21 NOVEMBER 2001

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Price Club aftermath

By Miriam Dunn

As the business world reels from the disastrous crash of the Price Club supermarket and looks to see what lessons can be learned from it, two of the key questions being asked by observers are why the banks were not providing a factoring service for the traders involved and whether the government should intervene.
Some suppliers, who collectively incurred debts of Lm8.5 million when the supermarket giant crashed, said they would like to see the banks play a role in helping businesses achieve more secure trading conditions and help reform certain business practices.
But according to some observers in the business world, certain services are available from the banks, it is simply that businesses weren’t making use of them.
The observers put this down to a combination of reasons, most notably the terms and conditions on which the banks make the service available.
"For example, the banks will usually only advance bills of exchange to the value of 80% of the debt and they will also usually insist that the trader has full liability for the first six months," one observer said. "If traders have decided not to take up these terms and conditions which the bank is making available one has to determine whether the businesses are being too greedy or whether the banks are too rigid in their stand."
On the issue of whether the government should take the lead in encouraging more attractive conditions for traders, the observers stressed that it was not that simple.
"If you look at the idea of the government setting up a financial institution which might provide a better set-up, you have to bear in mind that it would be using public funds and therefore must remain profitable," one said. "Granted, such an institution could take on 90% of the risk instead of 80% and take liability after three months instead of six.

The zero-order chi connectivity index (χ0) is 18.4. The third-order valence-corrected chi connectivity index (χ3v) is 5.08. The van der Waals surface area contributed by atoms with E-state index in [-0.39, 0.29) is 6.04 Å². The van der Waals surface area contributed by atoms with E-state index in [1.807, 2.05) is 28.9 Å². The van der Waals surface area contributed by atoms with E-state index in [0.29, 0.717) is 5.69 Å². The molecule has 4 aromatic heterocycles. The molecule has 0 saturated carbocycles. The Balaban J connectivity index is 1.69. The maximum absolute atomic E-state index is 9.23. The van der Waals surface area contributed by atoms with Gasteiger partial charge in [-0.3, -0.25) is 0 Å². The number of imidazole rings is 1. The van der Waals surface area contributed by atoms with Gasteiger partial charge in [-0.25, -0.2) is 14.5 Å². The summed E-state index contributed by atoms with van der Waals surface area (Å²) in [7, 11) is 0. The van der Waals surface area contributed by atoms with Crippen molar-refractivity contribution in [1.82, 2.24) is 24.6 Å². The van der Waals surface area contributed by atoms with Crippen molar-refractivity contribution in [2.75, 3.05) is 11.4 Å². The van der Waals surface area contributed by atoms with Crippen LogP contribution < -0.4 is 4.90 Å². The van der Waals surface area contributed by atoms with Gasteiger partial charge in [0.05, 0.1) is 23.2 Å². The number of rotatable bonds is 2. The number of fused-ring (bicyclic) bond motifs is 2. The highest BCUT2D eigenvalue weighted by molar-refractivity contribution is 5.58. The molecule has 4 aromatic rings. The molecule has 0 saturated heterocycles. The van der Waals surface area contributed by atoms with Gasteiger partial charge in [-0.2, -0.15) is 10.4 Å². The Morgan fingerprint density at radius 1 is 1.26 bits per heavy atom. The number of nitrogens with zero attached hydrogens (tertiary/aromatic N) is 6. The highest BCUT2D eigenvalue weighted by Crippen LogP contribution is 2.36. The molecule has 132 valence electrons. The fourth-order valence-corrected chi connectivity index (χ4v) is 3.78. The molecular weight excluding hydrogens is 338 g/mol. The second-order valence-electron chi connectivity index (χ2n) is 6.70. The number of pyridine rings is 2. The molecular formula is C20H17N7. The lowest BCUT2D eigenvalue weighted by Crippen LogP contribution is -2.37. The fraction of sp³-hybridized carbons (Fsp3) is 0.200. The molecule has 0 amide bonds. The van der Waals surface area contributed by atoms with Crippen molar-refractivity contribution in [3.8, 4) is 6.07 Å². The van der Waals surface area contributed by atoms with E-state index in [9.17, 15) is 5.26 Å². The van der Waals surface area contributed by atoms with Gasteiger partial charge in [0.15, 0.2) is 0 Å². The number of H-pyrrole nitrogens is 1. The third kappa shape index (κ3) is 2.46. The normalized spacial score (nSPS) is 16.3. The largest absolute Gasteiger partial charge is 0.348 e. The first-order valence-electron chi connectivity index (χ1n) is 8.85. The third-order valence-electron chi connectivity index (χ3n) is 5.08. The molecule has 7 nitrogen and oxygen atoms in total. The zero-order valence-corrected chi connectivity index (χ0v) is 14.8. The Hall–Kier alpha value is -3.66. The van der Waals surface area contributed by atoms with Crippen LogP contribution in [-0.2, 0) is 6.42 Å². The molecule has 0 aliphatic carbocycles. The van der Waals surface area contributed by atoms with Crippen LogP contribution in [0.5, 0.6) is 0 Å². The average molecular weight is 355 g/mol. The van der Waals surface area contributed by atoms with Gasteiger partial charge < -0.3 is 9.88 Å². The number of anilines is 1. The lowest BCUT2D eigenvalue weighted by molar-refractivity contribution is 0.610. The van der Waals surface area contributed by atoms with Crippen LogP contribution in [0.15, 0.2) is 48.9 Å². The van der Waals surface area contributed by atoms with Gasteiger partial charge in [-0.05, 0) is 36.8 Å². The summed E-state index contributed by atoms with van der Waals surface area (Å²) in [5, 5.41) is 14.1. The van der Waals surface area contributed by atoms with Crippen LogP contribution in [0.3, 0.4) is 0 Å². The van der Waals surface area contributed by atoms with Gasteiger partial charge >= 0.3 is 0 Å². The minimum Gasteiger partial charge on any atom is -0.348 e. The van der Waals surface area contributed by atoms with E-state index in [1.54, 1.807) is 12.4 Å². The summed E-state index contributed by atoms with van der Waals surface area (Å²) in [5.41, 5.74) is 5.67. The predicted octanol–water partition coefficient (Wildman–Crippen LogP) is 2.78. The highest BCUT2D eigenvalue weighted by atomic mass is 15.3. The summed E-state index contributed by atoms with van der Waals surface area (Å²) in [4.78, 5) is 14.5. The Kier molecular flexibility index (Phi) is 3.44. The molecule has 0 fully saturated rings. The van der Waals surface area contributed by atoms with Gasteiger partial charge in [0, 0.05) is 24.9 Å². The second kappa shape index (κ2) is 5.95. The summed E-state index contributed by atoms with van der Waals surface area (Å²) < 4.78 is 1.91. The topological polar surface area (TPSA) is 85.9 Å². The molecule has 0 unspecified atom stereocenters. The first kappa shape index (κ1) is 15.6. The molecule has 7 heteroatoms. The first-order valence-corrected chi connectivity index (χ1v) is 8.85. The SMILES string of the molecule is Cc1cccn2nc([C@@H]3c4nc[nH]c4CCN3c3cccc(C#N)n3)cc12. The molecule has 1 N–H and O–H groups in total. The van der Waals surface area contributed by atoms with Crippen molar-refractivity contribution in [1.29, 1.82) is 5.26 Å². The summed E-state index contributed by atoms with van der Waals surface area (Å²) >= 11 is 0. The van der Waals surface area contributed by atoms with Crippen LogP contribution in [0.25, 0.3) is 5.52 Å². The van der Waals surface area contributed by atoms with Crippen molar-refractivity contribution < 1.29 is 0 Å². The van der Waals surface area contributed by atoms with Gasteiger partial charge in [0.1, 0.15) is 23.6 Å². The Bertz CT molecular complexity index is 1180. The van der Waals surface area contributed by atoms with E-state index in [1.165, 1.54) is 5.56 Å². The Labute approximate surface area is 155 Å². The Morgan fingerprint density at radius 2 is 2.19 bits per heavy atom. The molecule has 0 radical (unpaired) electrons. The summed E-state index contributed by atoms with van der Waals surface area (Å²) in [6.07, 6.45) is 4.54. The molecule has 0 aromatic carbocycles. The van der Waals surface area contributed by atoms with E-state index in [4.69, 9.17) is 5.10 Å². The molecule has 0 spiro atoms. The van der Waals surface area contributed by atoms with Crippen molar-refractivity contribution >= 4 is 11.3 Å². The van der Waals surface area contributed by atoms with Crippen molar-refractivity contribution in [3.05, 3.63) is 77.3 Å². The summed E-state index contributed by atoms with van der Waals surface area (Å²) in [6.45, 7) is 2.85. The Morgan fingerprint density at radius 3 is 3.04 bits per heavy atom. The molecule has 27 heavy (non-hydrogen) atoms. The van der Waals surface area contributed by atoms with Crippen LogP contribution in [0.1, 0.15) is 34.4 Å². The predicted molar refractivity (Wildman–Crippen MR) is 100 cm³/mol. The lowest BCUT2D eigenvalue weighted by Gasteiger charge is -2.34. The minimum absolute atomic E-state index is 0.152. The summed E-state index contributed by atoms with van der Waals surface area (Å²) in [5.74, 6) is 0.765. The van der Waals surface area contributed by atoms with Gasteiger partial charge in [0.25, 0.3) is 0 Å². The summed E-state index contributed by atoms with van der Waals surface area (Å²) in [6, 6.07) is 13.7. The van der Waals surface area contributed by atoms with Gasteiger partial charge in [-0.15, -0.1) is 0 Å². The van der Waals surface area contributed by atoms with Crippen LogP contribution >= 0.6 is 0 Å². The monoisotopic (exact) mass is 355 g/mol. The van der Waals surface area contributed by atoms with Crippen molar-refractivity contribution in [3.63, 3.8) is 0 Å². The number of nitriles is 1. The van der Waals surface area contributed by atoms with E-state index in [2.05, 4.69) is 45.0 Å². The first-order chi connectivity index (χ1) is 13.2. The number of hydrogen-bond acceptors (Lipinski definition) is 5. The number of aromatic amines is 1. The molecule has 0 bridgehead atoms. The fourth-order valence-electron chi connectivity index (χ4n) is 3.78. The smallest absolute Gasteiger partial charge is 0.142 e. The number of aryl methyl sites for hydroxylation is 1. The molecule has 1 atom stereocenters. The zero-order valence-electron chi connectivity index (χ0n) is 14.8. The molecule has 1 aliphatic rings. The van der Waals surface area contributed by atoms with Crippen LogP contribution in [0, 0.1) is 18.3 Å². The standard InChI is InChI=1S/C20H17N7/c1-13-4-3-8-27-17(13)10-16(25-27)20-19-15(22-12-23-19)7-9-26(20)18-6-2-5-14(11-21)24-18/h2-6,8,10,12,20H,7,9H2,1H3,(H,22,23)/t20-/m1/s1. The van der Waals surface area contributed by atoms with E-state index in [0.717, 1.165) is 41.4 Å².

"But where does that leave everyone if it goes bankrupt?"
So far, both major banks in Malta have been cautious over providing a fully-fledged factoring service and stressed that it is no substitute for prudent credit management.
"While factoring is a relevant tool in enhancing the development of debt management infrastructure, non-bank costs render factoring transactions expensive," Frank Xerri de Caro, Bank of Valletta’s chief officer credit management and retail banking told this newspaper yesterday. "In any case, a factoring service will, of course, only factor invoices on good names.
"Consequently, factoring can provide business operators with a thermometer that can provide guidance in adopting sustainable credit policies."
The practice of factoring involves a company which is engaged in the business of financing accounts receivable – often a bank – assuming the credit risk of account debtors and receiving cash as the debtors settle their accounts.
Mr Xerri De Caro stressed that managing debtors and ensuring their good quality is one of many key aspects of any business management.
"The endemic high-gearing scenario that frequently characterises domestic business presents the business community itself both as suppliers and debtors with an inherent challenge to cashflows within tight parameters," he said. "This same climate also presents banks with a challenge to underpin economic growth with continued support through lending.
"In so doing, banks need to apply prudent lending policies to ensure a healthy lending portfolio."

 



The Business Times, Network House, Vjal ir-Rihan San Gwann SGN 07
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